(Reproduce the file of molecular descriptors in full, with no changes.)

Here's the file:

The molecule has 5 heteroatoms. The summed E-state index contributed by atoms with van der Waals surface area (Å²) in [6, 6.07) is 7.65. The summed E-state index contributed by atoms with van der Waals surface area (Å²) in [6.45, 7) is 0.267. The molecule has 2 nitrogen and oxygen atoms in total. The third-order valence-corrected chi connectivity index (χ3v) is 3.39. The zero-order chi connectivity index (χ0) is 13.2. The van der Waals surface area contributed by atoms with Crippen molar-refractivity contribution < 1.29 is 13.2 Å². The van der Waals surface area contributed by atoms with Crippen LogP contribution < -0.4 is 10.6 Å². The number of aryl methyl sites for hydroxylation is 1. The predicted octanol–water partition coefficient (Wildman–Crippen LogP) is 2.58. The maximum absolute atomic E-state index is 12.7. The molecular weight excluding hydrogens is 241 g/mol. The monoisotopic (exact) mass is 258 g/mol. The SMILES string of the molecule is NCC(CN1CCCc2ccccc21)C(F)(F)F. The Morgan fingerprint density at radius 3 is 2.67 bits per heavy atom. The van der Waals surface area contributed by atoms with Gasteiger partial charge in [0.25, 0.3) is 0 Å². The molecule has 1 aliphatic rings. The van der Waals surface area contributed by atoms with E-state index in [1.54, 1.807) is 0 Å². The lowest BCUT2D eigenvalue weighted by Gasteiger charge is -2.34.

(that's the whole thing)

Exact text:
The molecule has 5 heteroatoms. The summed E-state index contributed by atoms with van der Waals surface area (Å²) in [6, 6.07) is 7.65. The summed E-state index contributed by atoms with van der Waals surface area (Å²) in [6.45, 7) is 0.267. The molecule has 2 nitrogen and oxygen atoms in total. The third-order valence-corrected chi connectivity index (χ3v) is 3.39. The zero-order chi connectivity index (χ0) is 13.2. The van der Waals surface area contributed by atoms with Crippen molar-refractivity contribution < 1.29 is 13.2 Å². The van der Waals surface area contributed by atoms with Crippen LogP contribution < -0.4 is 10.6 Å². The number of aryl methyl sites for hydroxylation is 1. The predicted octanol–water partition coefficient (Wildman–Crippen LogP) is 2.58. The maximum absolute atomic E-state index is 12.7. The molecular weight excluding hydrogens is 241 g/mol. The monoisotopic (exact) mass is 258 g/mol. The SMILES string of the molecule is NCC(CN1CCCc2ccccc21)C(F)(F)F. The Morgan fingerprint density at radius 3 is 2.67 bits per heavy atom. The van der Waals surface area contributed by atoms with Gasteiger partial charge in [0.25, 0.3) is 0 Å². The molecule has 1 aliphatic rings. The van der Waals surface area contributed by atoms with E-state index in [1.54, 1.807) is 0 Å². The lowest BCUT2D eigenvalue weighted by Gasteiger charge is -2.34.